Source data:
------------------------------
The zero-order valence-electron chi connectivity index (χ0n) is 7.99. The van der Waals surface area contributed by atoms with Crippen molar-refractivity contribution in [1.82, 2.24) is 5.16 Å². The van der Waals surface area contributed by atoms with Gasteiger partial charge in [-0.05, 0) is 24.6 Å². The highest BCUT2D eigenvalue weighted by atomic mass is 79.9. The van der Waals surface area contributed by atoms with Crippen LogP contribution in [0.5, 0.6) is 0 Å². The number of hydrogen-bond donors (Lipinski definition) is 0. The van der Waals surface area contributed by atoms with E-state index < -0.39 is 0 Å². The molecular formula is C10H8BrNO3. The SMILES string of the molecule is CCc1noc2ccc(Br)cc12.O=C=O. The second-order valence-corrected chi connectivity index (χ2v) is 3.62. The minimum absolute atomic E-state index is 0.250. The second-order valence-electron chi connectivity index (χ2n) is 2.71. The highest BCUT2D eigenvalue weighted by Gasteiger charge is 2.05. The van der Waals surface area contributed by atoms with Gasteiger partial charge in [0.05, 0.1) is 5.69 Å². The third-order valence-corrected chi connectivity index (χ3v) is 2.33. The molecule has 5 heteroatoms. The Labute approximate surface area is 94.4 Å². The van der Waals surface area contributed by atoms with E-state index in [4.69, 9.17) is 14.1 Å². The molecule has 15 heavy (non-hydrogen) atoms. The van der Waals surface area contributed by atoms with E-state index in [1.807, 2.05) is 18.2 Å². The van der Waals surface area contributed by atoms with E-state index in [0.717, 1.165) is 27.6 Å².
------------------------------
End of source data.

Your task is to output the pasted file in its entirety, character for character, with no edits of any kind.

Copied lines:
The zero-order valence-electron chi connectivity index (χ0n) is 7.99. The van der Waals surface area contributed by atoms with Crippen molar-refractivity contribution in [1.82, 2.24) is 5.16 Å². The van der Waals surface area contributed by atoms with Gasteiger partial charge in [-0.05, 0) is 24.6 Å². The highest BCUT2D eigenvalue weighted by atomic mass is 79.9. The van der Waals surface area contributed by atoms with Crippen LogP contribution in [0.5, 0.6) is 0 Å². The number of hydrogen-bond donors (Lipinski definition) is 0. The van der Waals surface area contributed by atoms with E-state index < -0.39 is 0 Å². The molecular formula is C10H8BrNO3. The SMILES string of the molecule is CCc1noc2ccc(Br)cc12.O=C=O. The second-order valence-corrected chi connectivity index (χ2v) is 3.62. The minimum absolute atomic E-state index is 0.250. The second-order valence-electron chi connectivity index (χ2n) is 2.71. The highest BCUT2D eigenvalue weighted by Gasteiger charge is 2.05. The van der Waals surface area contributed by atoms with Gasteiger partial charge in [0.05, 0.1) is 5.69 Å². The third-order valence-corrected chi connectivity index (χ3v) is 2.33. The molecule has 5 heteroatoms. The Labute approximate surface area is 94.4 Å². The van der Waals surface area contributed by atoms with E-state index in [4.69, 9.17) is 14.1 Å². The molecule has 15 heavy (non-hydrogen) atoms. The van der Waals surface area contributed by atoms with E-state index in [1.807, 2.05) is 18.2 Å². The van der Waals surface area contributed by atoms with E-state index in [0.717, 1.165) is 27.6 Å².